Responsible use of Credit



Nowadays almost everyone has a credit card. You can go to the store and find items that you want; but what if you don't have any cash? No problem, you can still go home with that desired item. All it takes is one swipe. But an important question is, is it worth the interest that you will pay later? If you buy a brand new television for $1,000 you could end up paying hundreds more in interest. We're not saying that you shouldn't have a credit card, in fact, you'll need a credit history to develop a good credit score which will determine your loans for things such as your first car, and your first home.This wiki page will help you learn to make the right decisions when it comes to the use of your credit card.

There are two types of Credit/ Loans/ Borrowing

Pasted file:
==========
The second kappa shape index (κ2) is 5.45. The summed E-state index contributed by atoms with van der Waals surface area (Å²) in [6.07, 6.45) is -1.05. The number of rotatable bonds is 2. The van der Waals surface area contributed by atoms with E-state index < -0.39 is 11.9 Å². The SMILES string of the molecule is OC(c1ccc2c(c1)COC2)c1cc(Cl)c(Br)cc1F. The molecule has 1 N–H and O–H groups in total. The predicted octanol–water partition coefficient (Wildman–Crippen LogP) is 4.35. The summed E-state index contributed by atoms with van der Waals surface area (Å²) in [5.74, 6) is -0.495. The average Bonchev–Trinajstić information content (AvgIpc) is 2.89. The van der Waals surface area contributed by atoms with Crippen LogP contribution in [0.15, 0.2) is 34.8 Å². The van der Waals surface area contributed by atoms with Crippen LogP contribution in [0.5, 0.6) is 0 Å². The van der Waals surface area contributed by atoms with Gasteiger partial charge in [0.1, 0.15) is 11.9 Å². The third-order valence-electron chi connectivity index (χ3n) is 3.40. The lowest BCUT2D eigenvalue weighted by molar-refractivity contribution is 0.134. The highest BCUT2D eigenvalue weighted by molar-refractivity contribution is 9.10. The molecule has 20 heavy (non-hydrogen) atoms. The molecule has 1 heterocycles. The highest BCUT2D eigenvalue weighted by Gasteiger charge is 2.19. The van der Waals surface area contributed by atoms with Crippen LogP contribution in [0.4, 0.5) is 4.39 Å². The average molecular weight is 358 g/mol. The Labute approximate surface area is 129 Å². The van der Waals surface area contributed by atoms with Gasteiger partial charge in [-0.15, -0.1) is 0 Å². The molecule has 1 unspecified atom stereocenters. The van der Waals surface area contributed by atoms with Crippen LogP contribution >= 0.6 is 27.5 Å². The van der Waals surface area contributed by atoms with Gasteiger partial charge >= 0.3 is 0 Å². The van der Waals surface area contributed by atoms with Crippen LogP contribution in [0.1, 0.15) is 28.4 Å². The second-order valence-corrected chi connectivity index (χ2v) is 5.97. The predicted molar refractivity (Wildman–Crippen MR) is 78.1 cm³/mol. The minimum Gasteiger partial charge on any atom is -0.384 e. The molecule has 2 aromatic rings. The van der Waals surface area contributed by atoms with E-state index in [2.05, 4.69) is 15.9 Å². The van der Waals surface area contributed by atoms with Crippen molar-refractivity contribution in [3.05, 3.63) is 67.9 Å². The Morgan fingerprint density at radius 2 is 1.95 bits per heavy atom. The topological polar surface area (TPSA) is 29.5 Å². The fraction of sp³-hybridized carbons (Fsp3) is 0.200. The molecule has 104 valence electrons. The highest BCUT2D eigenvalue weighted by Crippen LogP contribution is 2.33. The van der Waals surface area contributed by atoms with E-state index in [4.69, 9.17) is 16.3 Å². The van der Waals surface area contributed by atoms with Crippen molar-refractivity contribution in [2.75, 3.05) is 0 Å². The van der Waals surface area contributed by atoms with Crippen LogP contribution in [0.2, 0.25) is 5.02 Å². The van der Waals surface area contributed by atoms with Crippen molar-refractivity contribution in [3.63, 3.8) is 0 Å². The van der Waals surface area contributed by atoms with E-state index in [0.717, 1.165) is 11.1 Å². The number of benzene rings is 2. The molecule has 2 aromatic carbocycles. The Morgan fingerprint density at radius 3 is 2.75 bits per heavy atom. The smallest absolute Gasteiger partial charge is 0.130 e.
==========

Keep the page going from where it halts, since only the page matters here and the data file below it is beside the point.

1. Installment Loans
- These are loans given for cars, mortgage, schooling, etc.
- When given this loan you work out a set price in which you will pay back this loan every month, it does not change.
- You will know a set date to which this loan will be paid back
2. Revolving credit
- Credit cards such as Visa, MasterCard, or even store cards such as Old Navy or Sears.
- This is an agreement by which someone can borrow up to a certain amount and continue to borrow while still paying off the original loan.
- Interest rates for revolving credit are much higher than Installment Loans, there is no set monthly payment.
-Credit card companies like customers that use revolving credit because they make the most money from them.

What happens when you don't pay back what you owe?

Credit Cards: After even one late payment you can get late fees, a higher interest rate, and if you continually do not pay your bill your card will be cancelled.
Installment Loans: For car loans and mortgages your property will be repossessed, with student loans they will "garnish" your paycheck which means your employer will take it directly from your pay and send in to them on your behalf, you will never even see the money.

What is a credit score and how is it determined? Why is it important?